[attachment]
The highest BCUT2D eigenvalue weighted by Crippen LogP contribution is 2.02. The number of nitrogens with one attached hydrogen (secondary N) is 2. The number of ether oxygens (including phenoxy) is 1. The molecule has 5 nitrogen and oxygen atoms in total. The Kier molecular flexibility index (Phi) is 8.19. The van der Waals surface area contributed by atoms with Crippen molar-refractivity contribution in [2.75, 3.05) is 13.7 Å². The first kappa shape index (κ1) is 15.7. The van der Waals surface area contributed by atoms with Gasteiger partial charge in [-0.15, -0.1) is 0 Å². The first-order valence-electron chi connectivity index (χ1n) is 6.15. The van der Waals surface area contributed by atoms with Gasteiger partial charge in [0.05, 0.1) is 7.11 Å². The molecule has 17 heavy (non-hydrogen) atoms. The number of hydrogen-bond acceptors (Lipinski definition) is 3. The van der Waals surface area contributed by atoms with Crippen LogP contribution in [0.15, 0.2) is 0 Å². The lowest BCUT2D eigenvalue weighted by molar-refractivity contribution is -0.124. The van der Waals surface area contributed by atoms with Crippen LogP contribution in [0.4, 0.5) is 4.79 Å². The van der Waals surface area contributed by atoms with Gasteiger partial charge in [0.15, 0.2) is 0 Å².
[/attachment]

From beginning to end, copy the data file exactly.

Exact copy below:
The highest BCUT2D eigenvalue weighted by Crippen LogP contribution is 2.02. The number of nitrogens with one attached hydrogen (secondary N) is 2. The number of ether oxygens (including phenoxy) is 1. The molecule has 5 nitrogen and oxygen atoms in total. The Kier molecular flexibility index (Phi) is 8.19. The van der Waals surface area contributed by atoms with Crippen molar-refractivity contribution in [2.75, 3.05) is 13.7 Å². The first kappa shape index (κ1) is 15.7. The van der Waals surface area contributed by atoms with Gasteiger partial charge in [-0.15, -0.1) is 0 Å². The first-order valence-electron chi connectivity index (χ1n) is 6.15. The van der Waals surface area contributed by atoms with Gasteiger partial charge in [0.05, 0.1) is 7.11 Å². The molecule has 17 heavy (non-hydrogen) atoms. The number of hydrogen-bond acceptors (Lipinski definition) is 3. The van der Waals surface area contributed by atoms with Crippen LogP contribution in [0.15, 0.2) is 0 Å². The lowest BCUT2D eigenvalue weighted by molar-refractivity contribution is -0.124. The van der Waals surface area contributed by atoms with Crippen LogP contribution in [0.4, 0.5) is 4.79 Å². The van der Waals surface area contributed by atoms with Gasteiger partial charge in [0.15, 0.2) is 0 Å².